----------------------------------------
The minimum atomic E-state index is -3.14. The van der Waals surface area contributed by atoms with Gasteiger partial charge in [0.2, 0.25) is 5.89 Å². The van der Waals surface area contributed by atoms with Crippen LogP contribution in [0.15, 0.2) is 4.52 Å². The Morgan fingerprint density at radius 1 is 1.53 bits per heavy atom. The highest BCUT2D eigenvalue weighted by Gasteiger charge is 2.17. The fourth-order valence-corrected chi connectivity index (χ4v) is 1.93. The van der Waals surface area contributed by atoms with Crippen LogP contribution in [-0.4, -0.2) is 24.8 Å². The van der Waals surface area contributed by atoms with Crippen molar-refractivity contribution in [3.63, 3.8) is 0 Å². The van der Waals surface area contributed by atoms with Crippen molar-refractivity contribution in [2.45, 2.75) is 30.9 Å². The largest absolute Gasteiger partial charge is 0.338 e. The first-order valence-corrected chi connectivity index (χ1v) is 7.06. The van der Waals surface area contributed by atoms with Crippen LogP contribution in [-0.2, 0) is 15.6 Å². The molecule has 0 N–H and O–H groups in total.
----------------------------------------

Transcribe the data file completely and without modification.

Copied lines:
The minimum atomic E-state index is -3.14. The van der Waals surface area contributed by atoms with Gasteiger partial charge in [0.2, 0.25) is 5.89 Å². The van der Waals surface area contributed by atoms with Crippen LogP contribution in [0.15, 0.2) is 4.52 Å². The Morgan fingerprint density at radius 1 is 1.53 bits per heavy atom. The highest BCUT2D eigenvalue weighted by Gasteiger charge is 2.17. The fourth-order valence-corrected chi connectivity index (χ4v) is 1.93. The van der Waals surface area contributed by atoms with Crippen LogP contribution in [-0.4, -0.2) is 24.8 Å². The van der Waals surface area contributed by atoms with Crippen molar-refractivity contribution in [3.63, 3.8) is 0 Å². The van der Waals surface area contributed by atoms with Crippen molar-refractivity contribution in [2.45, 2.75) is 30.9 Å². The largest absolute Gasteiger partial charge is 0.338 e. The first-order valence-corrected chi connectivity index (χ1v) is 7.06. The van der Waals surface area contributed by atoms with Crippen LogP contribution in [-0.2, 0) is 15.6 Å². The molecule has 0 N–H and O–H groups in total.